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The community setting offers many opportunities for learning, but it is also a potential bomb of sensory overload for the person with autism. Understanding these challenges can help parents and therapists deal with negative behaviors that may occur.
Consider a trip to a large retail store. Most people can block out the ambient noise, smells, and visual stimuli. But for someone with sensory issues, this is a serious challenge. He has to sort through a plethora of voices and beeps and rattles which may wreak havoc on his nerves. He is also bombarded with images, products, unfamiliar faces, and bright lighting. The brain of a person with autism is not wired to determine which sensory stimuli should be ignored. Waiting in line may also be a painful experience, because it seems to serve no purpose. The child may feel restrained and uncomfortable. The frustration may be magnified by an inability to communicate or release these feelings. The child does not know what to expect and he does not know what is expected of him.
The easiest solution to this problem is not necessarily the best, though. To never expose the child with autism to a public setting is denying him an opportunity to interact with the community. However, taking steps prior to the errand can ensure smooth sailing. This is an ideal opportunity to write a social story tailor made to the situation. Using pictures and words, provide a step-by-step list of what the errand will entail. For example, where you are going, how you will get there, and what to expect when there. Also include behavior expectations for the person. In addition, alerting the individual of potential sensory issues in advance can help eliminate the fear of the unknown and put them more at ease. It is also useful to bring objects, such as fidget toys, which can occupy their interest while on the errand, in addition to providing a controlled sensory input. If noise is a major issue, ear plugs or headphones with music may be helpful.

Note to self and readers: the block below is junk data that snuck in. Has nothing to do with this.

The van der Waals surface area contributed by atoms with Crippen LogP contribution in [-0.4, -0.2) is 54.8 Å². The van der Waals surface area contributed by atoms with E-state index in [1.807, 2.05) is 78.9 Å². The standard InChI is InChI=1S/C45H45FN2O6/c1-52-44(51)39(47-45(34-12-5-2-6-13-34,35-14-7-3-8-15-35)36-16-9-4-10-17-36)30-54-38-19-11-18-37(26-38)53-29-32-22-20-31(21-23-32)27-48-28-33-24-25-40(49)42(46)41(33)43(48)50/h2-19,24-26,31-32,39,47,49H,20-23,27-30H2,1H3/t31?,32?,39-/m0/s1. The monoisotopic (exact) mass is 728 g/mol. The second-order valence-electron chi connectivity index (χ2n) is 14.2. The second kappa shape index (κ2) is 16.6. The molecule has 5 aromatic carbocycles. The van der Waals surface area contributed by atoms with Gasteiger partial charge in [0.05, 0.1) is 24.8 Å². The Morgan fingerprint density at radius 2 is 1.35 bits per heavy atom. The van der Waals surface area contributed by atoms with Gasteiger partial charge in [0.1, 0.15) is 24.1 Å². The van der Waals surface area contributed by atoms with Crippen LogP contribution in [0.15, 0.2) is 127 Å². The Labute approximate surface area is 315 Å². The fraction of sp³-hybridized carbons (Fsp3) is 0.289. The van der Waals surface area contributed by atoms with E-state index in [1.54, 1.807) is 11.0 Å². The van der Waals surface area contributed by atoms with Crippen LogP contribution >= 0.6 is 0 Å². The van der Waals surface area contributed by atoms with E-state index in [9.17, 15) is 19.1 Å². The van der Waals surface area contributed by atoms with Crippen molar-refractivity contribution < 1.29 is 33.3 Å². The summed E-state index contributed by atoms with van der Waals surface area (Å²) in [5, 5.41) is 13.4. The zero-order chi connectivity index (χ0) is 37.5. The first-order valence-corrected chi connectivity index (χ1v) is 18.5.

Although it may seem daunting to a parent or caregiver to take these steps everytime they go out in public with their child, prevention is the best cure. As the individual with autism becomes familiar with these expeditions, he will not need to be prepped as thoroughly every time.